New Year Day in Japan

1st January New Year Day (正月, shōgatsu) is a big thing in Japan. Most businesses are closed and families gather together to spend the day at a temple or shrine.


2. Here we are at the Kanda Shrine (神田明神) near Akihabara. Very crowded desu with lots of people coming for Hatsumōde (初詣), the first shrine visit of the New Year. There are often long lines at major shrines throughout Japan, stretching all the way down the streets. Shrine going crowd during this period can last for 2, 3 days.


3. Once inside, wishes for the new year are made, new omamori 御守 (charms or amulets) are bought, and the old ones are returned to be burned as it have protected you for the past 1 year, so goes the tradition.


4. This is the Nakamise-dōri (仲見世通) going into the Sensō-ji (金龍山浅草寺) in Asakusa. Also very crowded. Police are usually around to maintain order.


5. The big red lantern and the one at the entrance, Kaminarimon (雷門) “Thunder Gate” are famous trademark of the temple.


6. This picture is actually taken last year 2011 during the year of the rabbit.


7. The Sensō-ji temple itself.


8. A stall selling decoration stuff.


9. Lots of food stalls are set up as well. Typical sight at a shrine/temple on New Year Day.


10. A stall selling Daruma doll. Folks buy and use the doll as a reminder of the goal they have set for themselves. There are no eyes on the doll so one will colour one eye of the doll upon setting the goal, then the other upon fulfilling it. So every time one sees the one eyed doll, one is reminded to work on achieving the goal so as to be able to give the doll full sight.


11. This is Okonomiyaki (お好み焼き), a Japanese-style pancake. Okonomi” means “as you like”., referring to the ingredients.


12. 500yen for a package and it can be quite fulling, even on an empty stomach.


13. This is Ayu or Sweet Fish, grilled on a stick.


14. Ringo-ame (林檎飴) meaning Apple candy. It is apple coated in hard sugar candy coating.


15. Choco banana (チョコバナナ). Not necessary coated with chocolate. Mine is strawberry.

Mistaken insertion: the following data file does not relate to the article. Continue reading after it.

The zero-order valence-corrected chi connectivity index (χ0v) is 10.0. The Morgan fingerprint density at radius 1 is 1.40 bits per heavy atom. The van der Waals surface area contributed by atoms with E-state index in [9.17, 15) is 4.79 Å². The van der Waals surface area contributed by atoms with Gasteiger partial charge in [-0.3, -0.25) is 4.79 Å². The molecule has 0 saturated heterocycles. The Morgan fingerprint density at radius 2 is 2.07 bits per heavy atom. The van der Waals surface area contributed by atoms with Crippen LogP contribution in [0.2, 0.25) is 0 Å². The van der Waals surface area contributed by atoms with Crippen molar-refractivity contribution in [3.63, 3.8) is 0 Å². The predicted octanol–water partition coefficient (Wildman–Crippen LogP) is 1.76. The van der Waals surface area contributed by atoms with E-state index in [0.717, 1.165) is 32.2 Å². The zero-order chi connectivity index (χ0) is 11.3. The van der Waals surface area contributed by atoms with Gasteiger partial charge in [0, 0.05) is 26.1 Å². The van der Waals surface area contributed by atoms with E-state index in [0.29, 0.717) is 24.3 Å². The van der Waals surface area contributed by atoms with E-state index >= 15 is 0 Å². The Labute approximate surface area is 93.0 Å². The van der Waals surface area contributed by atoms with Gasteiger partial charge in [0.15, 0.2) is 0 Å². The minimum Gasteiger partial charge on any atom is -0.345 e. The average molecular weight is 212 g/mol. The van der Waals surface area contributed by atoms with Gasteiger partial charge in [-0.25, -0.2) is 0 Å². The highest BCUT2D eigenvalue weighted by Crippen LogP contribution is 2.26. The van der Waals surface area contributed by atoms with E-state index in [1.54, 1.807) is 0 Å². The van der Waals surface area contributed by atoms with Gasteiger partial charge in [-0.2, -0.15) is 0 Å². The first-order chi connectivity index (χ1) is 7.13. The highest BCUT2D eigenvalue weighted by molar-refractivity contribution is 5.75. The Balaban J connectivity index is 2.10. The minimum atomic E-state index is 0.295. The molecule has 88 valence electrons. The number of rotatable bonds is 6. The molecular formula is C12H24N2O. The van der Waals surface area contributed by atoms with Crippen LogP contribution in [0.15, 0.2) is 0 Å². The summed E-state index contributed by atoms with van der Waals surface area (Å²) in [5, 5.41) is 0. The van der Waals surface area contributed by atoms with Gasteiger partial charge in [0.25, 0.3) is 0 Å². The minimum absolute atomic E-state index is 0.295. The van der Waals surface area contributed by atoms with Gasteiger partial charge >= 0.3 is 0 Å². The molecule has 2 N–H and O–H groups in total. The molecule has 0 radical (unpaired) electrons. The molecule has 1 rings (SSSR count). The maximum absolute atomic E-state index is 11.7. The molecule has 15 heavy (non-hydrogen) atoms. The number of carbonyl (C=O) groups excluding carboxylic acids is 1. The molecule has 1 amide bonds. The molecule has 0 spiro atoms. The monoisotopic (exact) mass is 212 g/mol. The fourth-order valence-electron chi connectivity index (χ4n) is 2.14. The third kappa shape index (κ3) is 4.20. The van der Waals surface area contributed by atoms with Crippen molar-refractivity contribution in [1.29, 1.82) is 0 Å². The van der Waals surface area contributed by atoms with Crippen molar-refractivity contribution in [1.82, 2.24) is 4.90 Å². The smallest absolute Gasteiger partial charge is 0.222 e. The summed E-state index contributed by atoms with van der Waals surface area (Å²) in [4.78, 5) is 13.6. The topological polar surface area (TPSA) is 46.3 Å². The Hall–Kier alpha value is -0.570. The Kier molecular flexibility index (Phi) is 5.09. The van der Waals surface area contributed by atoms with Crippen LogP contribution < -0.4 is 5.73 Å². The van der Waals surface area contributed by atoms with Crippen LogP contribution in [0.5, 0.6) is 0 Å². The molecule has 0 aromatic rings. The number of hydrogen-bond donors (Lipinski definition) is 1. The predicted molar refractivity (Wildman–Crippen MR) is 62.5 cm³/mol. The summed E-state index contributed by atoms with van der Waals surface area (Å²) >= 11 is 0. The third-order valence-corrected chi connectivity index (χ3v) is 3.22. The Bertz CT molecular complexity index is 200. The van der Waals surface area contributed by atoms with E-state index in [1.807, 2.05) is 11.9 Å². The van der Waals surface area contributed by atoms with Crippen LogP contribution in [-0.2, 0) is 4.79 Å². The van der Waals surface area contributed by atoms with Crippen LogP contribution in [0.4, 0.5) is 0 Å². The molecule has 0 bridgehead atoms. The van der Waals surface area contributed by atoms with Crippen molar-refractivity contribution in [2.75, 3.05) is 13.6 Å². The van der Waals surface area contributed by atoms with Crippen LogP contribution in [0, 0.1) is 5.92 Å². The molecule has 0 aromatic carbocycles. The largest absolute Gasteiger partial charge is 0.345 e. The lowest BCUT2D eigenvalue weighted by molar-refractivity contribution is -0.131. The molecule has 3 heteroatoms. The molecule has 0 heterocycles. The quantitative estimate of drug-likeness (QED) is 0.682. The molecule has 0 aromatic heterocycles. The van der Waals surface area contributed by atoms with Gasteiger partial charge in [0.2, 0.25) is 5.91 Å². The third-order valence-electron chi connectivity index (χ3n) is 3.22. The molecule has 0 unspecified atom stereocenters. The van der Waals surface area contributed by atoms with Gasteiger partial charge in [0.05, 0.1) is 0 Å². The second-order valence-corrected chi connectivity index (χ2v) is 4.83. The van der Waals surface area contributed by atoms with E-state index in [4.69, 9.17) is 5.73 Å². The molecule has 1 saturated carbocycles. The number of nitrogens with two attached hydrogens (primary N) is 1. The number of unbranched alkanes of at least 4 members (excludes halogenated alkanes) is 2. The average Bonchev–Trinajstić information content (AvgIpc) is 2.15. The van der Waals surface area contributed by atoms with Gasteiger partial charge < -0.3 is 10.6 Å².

16. Outside, the street is closed off for the New Year crowd.


17.


18. Lots of shop display New Year banner at the front of the store.


19. A stall selling Ningyo Yaki (人形烧), a kind of pastry filled with sweet azuki bean paste. It is a specialty of Asakusa Shrine. The name came from an area in central Tokyo call 人形町.


20. This is call a Fukubukuro (福袋) meaning lucky bag. As the name implies, if u are lucky u get a good prize, like in this picture, a digital camera and a PS VITA! for only 2000yen. Pricing is different among stores but generally not too expensive. if u are unlucky, u get junk but even though junk it will be worth the money u paid for. This tradition is a way for store to clear their old or unwanted stock.


21. Sending handwritten New Year card call Nengajo (年賀状) is also another tradition in Japan. Over here is a mails collection box, you will see a slot on the left specially for New Year cards. Drop the card latest by 27th December and it is guaranteed to reach the recipient on 1st Jan anywhere in Japan.


22. This is call kadomatsu (門松), a traditional Japanese decoration of the New Year placed in pairs in front of homes after Christmas till end of first week of Jan. The designs vary depending on region but are typically made of pine, bamboo, and sometimes ume tree sprigs which represent longevity, prosperity and steadfastness, respectively.


23.

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About sergeant gordon

TD8316, proud member of the 501st Legion 銀河帝国五〇一軍团。 Loves anime, Sasara, photography and looking for droids, pretty ones.
This entry was posted in Japan2011. Bookmark the permalink.

3 Responses to New Year Day in Japan

  1. chun says:

    Nice photo post… miss Japan!!! omg 😛 that place is addictive 😛

  2. Shizuo says:

    Hoaaaa… Apple candy

    I want it >.<

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